Thanks for waiting. I'm checking out the design doc.
In proposed approach truncate is performed only on a closed file. If the file is opened for write an
attempt to truncate fails.
Just a style change, but maybe "Truncate cannot be performed on a file which is currently open for writing" would be clearer.
Conceptually, truncate removes all full blocks of the file and then starts a recovery process for the
last block if it is not fully truncated. The truncate recovery is similar to standard HDFS lease recovery
procedure. That is, NameNode sends a DatanodeCommand to one of the DataNodes containing block
replicas. The primary DataNode synchronizes the new length among the replicas, and then confirms it to
the NameNode by sending commitBlockSynchronization() message, which completes the
truncate. Until the truncate recovery is complete the file is assigned a lease, which revokes the ability for
other clients to modify that file.
I think a diagram might help here. The impression I'm getting is that we have some "truncation point" like this:
| A | B | C | D | E | F |
In this case, blocks E and F would be invalidated by the NameNode, and block recovery would begin on block D?
"Conceptually, truncate removes all full blocks of the file" seems to suggest we're removing all blocks, so it might be nice to rewrite this as "Truncate removes all full blocks after the truncation point."
Full blocks if any are deleted instantaneously. And if there is nothing more to truncate NameNode returns success to the client.
They're invalidated instantly, but not deleted instantly, right? Clients may still be reading from them on the various datanodes.
public boolean truncate(Path src, long newLength)
Truncate file src to the specified newLength.
- true if the file have been truncated to the desired newLength and is immediately available to
be reused for write operations such as append, or
- false if a background process of adjusting the length of the last block has been started, and
clients should wait for it to complete before they can proceed with further file updates.
Hmm, do we really need the boolean here? It seems like the client could simply try to reopen the file until it no longer got an RecoveryInProgressException. (or lease exception, as the case may be.) The client will have to do this anyway most of the time, since most truncates don't fall on even block boundaries.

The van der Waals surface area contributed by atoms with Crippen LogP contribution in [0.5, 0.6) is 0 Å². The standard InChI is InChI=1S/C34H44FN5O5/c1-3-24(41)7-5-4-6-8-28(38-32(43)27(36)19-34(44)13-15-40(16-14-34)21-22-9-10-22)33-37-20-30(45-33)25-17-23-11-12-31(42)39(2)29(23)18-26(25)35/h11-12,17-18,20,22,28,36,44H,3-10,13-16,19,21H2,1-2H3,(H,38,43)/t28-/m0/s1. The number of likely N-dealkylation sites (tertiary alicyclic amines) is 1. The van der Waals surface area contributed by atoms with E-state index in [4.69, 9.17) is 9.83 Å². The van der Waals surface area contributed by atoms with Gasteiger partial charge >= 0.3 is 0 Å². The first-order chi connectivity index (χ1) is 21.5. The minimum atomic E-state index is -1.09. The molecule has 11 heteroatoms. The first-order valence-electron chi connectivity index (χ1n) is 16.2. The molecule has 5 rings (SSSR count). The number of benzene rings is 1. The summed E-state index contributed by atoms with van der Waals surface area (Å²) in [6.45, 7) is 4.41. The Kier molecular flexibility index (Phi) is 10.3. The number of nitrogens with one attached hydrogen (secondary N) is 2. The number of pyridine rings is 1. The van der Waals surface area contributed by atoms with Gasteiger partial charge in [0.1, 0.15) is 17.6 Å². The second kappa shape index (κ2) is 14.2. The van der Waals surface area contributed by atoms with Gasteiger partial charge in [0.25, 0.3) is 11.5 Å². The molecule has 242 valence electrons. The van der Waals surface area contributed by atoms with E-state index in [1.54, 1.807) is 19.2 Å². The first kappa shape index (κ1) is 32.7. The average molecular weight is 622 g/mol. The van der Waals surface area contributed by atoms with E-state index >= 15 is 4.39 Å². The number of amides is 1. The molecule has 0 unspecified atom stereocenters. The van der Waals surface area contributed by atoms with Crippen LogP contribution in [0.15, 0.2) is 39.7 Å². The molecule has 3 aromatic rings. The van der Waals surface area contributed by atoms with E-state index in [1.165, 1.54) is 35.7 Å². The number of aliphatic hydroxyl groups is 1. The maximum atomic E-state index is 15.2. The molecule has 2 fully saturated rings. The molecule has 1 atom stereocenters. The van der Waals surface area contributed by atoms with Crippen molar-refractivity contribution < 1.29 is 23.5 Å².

It should be noted that applications that cache data may still see old bytes of the file stored
in the cache. It is advised for such applications to incorporate techniques, which would retire cache
when the data is truncated.
One issue that I see here is that DFSInputStream users will continue to see the old, longer length for a long time potentially. DFSInputStream#locatedBlocks will continue to have the block information it had prior to truncation. And eventually, whenever they try to read from that longer length, they'll get read failures since the blocks will actually be unlinked. These will look like IOExceptions to the user. I don't know if there's a good way around this problem with the design proposed here.
[truncate with snapshots]
I don't think we should commit anything to trunk until we figure out how this integrates with snapshots. It just impacts the design too much. When you start seriously thinking about snapshots, integrating this with block recovery (by adding BEING_TRUNCATED, etc.) does not look like a very good option. A better option would be simply to copy the partial block and have the snapshotted version reference the old block, and the new version reference the (shorter) copy. That corresponds to your approach #3, right? truncate is presumably a rare operation and doing the truncation in-place for non-snapshotted files is an optimization we could do later.
The copy approach is also nice for DFSInputStream, since readers can continue reading from the old (longer) copy until the readers close. If we truncated that copy directly, this would not work.
We could commit this to a branch, but I think we should hold off on committing to trunk until we figure out the snapshot story.